3. Emphasize your strengths. You know what you do best, right? Focus on your personal superpowers when you talk to yourself to build confidence and courage in whatever job awaits.

Is it OK to talk to yourself out loud?

There’s no rule that says your “inner dialogue” has to stay inside of your head. Talking to yourself out loud is perfectly normal. In some cases — such as when you’re trying to increase focus — it may even be more beneficial.

Be mindful of your setting, however. Talking to yourself might be ideal when you’re alone in your car or out on a hike, but it’s not as fitting if you’re on a crowded elevator.

“Make sure it’s appropriate for the moment,” says Dr. Tworek.

Can self-talk become a concern?

If self-talk is being driven by hallucinations — meaning you think you’re talking to another source — it’s best to seek out mental health services. Hallucinations could be a sign of conditions like schizophrenia.

“Self-talk needs to come with an awareness that you’re engaging with yourself,” explains Dr. Tworek.

Should you try talking to yourself?

If you’re comfortable doing it, absolutely. There’s something to gain by taking a few minutes to conduct an internal assessment. Think of it as a form of meditation where you gather your thoughts.

“In today’s hectic world, we often don’t take the time to literally just engage with ourselves,” says Dr. Tworek. “Don’t be afraid to get into your own head.”


Learn more about our editorial process.

Related Articles

person sitting in a growing flower, as they're watering the pot from above
February 9, 2024/Mental Health
Self-Love: Why It’s Important and What You Can Do To Love Yourself

Like being your own best friend in times of trouble, self-love is an act of self-preservation

Silhouette of person turned away from group of people talking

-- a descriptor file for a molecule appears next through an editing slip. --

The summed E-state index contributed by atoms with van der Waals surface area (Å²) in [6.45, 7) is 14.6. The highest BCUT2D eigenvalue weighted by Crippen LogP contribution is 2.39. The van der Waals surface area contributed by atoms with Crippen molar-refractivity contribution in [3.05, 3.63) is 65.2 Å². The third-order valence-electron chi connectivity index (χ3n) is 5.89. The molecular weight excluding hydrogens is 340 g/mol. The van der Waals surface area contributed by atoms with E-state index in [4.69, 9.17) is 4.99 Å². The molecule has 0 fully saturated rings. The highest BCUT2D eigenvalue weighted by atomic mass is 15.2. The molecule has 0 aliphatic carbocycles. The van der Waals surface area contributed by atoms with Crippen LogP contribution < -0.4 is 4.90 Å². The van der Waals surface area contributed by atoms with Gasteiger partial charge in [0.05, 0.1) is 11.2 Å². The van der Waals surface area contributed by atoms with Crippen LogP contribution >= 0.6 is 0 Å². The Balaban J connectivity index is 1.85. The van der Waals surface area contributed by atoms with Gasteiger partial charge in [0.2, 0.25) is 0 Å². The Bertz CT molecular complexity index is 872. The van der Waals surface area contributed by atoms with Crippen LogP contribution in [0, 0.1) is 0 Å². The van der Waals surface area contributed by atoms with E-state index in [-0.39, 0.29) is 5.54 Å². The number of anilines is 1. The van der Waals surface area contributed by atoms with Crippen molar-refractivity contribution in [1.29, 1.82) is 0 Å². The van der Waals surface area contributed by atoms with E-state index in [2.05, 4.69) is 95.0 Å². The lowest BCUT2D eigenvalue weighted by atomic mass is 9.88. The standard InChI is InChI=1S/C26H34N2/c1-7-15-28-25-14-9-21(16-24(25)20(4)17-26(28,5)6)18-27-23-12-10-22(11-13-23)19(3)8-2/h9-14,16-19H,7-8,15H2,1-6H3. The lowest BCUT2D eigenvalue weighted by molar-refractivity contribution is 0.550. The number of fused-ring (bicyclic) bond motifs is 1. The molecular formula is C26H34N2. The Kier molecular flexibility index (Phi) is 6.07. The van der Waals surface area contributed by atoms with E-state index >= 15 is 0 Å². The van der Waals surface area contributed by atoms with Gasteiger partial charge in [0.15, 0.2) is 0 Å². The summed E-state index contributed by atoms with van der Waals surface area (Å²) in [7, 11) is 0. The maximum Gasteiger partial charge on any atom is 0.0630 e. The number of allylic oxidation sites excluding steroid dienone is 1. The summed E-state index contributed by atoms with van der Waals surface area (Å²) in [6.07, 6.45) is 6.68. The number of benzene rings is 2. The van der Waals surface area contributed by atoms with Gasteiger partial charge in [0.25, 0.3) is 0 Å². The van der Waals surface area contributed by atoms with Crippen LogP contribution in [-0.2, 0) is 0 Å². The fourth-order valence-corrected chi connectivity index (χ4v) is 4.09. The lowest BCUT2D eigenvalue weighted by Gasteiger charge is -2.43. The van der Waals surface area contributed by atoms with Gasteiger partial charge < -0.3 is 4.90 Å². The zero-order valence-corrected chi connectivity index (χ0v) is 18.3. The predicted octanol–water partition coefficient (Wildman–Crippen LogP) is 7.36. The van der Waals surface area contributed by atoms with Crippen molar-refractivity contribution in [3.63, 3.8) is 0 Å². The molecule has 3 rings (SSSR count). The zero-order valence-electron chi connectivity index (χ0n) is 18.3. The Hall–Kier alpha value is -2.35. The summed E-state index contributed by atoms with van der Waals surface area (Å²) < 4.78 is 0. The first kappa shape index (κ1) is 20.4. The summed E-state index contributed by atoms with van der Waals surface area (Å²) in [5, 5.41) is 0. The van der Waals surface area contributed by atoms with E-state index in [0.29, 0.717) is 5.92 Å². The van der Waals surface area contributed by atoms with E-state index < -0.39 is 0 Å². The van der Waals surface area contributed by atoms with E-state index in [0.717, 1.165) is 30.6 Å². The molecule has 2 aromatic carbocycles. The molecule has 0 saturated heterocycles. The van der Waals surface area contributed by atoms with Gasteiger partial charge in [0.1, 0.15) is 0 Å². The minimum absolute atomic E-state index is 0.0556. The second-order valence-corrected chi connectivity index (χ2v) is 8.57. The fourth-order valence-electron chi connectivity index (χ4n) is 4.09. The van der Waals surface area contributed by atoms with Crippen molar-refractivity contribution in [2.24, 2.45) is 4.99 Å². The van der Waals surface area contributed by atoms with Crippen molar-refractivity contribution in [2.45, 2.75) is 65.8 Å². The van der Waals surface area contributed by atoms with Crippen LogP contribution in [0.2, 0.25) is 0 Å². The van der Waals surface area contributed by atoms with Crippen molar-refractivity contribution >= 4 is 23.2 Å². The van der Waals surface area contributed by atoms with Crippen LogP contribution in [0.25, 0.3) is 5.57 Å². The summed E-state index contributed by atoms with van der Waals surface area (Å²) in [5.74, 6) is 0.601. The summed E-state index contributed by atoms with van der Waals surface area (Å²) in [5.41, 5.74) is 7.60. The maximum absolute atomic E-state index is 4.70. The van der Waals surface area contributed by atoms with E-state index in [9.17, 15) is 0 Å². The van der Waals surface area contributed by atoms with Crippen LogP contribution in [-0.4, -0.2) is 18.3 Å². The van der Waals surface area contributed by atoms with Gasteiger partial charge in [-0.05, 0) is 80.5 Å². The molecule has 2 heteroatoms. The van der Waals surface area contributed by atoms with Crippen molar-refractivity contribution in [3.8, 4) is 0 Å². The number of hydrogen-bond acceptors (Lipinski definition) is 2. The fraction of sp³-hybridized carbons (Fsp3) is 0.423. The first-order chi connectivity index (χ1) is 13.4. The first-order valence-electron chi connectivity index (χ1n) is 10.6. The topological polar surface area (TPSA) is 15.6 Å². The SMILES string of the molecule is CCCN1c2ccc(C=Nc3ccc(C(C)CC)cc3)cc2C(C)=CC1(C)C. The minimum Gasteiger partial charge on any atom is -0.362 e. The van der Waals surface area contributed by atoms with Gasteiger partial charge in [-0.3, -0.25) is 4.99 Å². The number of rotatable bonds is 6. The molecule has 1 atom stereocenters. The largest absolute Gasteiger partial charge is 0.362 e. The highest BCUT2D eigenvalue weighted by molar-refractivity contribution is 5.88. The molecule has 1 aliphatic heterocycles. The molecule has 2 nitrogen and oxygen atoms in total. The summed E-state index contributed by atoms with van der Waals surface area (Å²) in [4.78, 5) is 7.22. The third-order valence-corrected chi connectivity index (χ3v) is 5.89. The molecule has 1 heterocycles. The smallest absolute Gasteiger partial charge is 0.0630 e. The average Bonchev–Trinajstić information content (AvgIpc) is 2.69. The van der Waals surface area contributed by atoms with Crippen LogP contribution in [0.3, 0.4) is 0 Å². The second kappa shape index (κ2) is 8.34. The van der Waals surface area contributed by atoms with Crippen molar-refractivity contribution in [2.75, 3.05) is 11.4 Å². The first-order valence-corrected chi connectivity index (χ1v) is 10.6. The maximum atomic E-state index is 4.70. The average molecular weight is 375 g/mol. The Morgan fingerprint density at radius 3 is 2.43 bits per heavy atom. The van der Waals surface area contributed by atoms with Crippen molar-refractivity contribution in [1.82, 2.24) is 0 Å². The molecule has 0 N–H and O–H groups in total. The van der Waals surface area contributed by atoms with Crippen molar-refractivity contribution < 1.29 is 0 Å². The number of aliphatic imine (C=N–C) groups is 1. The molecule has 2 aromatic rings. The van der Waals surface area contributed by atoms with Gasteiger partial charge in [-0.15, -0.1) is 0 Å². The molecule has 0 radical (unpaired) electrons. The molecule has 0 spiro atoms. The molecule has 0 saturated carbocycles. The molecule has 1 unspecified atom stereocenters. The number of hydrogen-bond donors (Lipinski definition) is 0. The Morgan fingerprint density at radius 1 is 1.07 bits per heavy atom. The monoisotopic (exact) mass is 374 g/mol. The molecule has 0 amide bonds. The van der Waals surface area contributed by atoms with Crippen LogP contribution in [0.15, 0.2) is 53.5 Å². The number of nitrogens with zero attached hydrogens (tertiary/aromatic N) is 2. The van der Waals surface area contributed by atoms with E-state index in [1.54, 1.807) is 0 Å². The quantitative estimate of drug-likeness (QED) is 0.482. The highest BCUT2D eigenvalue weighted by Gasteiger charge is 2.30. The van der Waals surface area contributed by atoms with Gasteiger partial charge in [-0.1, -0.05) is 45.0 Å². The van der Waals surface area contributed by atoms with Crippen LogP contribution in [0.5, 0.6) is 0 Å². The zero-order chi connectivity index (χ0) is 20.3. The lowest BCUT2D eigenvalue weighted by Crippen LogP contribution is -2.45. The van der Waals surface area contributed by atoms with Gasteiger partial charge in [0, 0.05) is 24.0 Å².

January 23, 2024/Mental Health
How the Grey Rock Method Can Protect You From Abusive People and Toxic Interactions

Like a boring ol’ grey rock, the goal is to be unresponsive and uninteresting to dissuade a harmful situation

person doing yoga warrior pose
December 28, 2023/Mental Health
How To Break Bad Habits

It may feel impossible, but planning, motivation and goal-setting can make leaving old habits behind doable

Person deciding on the outlook they will have for the day: happy, neutral or sad.
November 1, 2022/Brain & Nervous System
The Truth Behind a Self-Fulfilling Prophecy

When your predictions bring about their own reality because of specific actions you take

A person sits alone while being pointed at.
February 1, 2022/Mental Health
What Are Microaggressions?

Their impact is anything but small

man with earbuds listens to music on his phone
April 21, 2021/Brain & Nervous System
Why Do Songs Get Stuck in My Head?

The short answer from a clinical psychologist

man examining classic car
February 24, 2021/Mental Health
How the Sunk Cost Fallacy Could Be Keeping You in Bad Situations

Learn why you should examine the negatives instead of how much time or money you’ve invested

Person sitting with multiple arms trying to juggle multiple tasks, with same person with hand on head
May 17, 2024/Mental Health
What Is High-Functioning Depression? Signs and Symptoms

People with high-functioning depression may not seem depressed on the outside, but the condition can cause turmoil on the inside

Trending Topics

Person in yellow tshirt and blue jeans relaxing on green couch in living room reading texts on their phone.
Here’s How Many Calories You Naturally Burn in a Day

Your metabolism may torch 1,300 to 2,000 calories daily with no activity

woman snacking on raisins and nuts
52 Foods High In Iron

Pump up your iron intake with foods like tuna, tofu and turkey